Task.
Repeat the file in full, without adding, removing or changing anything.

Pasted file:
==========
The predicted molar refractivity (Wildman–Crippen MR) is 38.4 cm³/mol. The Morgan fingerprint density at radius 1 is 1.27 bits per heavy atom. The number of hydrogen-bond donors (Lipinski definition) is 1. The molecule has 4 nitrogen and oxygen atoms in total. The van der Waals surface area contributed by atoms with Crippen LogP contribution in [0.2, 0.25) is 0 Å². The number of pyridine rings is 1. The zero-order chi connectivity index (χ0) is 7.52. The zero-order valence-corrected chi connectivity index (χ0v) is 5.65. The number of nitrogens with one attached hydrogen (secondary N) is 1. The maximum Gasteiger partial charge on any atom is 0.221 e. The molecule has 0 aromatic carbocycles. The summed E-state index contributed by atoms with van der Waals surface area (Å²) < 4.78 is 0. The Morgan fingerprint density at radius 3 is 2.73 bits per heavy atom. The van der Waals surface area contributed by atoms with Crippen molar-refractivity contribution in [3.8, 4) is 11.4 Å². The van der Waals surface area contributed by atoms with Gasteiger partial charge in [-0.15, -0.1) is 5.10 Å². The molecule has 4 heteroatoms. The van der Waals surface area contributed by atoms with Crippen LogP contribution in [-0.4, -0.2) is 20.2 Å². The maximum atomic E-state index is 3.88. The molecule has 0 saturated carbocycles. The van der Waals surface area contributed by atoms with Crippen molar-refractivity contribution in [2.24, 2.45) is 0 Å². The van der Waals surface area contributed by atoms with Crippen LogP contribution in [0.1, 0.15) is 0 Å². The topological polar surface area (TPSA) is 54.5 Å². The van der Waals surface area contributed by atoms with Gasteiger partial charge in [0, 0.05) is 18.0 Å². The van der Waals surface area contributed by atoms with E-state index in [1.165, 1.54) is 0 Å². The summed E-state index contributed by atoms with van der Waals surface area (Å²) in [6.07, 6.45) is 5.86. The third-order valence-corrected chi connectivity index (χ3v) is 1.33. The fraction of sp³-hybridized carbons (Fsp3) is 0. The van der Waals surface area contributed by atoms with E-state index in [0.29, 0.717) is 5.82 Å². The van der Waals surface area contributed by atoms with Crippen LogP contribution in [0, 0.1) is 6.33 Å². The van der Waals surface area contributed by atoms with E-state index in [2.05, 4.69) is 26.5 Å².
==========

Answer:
The predicted molar refractivity (Wildman–Crippen MR) is 38.4 cm³/mol. The Morgan fingerprint density at radius 1 is 1.27 bits per heavy atom. The number of hydrogen-bond donors (Lipinski definition) is 1. The molecule has 4 nitrogen and oxygen atoms in total. The van der Waals surface area contributed by atoms with Crippen LogP contribution in [0.2, 0.25) is 0 Å². The number of pyridine rings is 1. The zero-order chi connectivity index (χ0) is 7.52. The zero-order valence-corrected chi connectivity index (χ0v) is 5.65. The number of nitrogens with one attached hydrogen (secondary N) is 1. The maximum Gasteiger partial charge on any atom is 0.221 e. The molecule has 0 aromatic carbocycles. The summed E-state index contributed by atoms with van der Waals surface area (Å²) < 4.78 is 0. The Morgan fingerprint density at radius 3 is 2.73 bits per heavy atom. The van der Waals surface area contributed by atoms with Crippen molar-refractivity contribution in [3.8, 4) is 11.4 Å². The van der Waals surface area contributed by atoms with Gasteiger partial charge in [-0.15, -0.1) is 5.10 Å². The molecule has 4 heteroatoms. The van der Waals surface area contributed by atoms with Crippen LogP contribution in [-0.4, -0.2) is 20.2 Å². The maximum atomic E-state index is 3.88. The molecule has 0 saturated carbocycles. The van der Waals surface area contributed by atoms with Crippen molar-refractivity contribution in [2.24, 2.45) is 0 Å². The van der Waals surface area contributed by atoms with Crippen LogP contribution in [0.1, 0.15) is 0 Å². The topological polar surface area (TPSA) is 54.5 Å². The van der Waals surface area contributed by atoms with Gasteiger partial charge in [0, 0.05) is 18.0 Å². The van der Waals surface area contributed by atoms with E-state index in [1.165, 1.54) is 0 Å². The summed E-state index contributed by atoms with van der Waals surface area (Å²) in [6.07, 6.45) is 5.86. The third-order valence-corrected chi connectivity index (χ3v) is 1.33. The fraction of sp³-hybridized carbons (Fsp3) is 0. The van der Waals surface area contributed by atoms with E-state index in [0.29, 0.717) is 5.82 Å². The van der Waals surface area contributed by atoms with Crippen LogP contribution in [0, 0.1) is 6.33 Å². The van der Waals surface area contributed by atoms with E-state index in [2.05, 4.69) is 26.5 Å².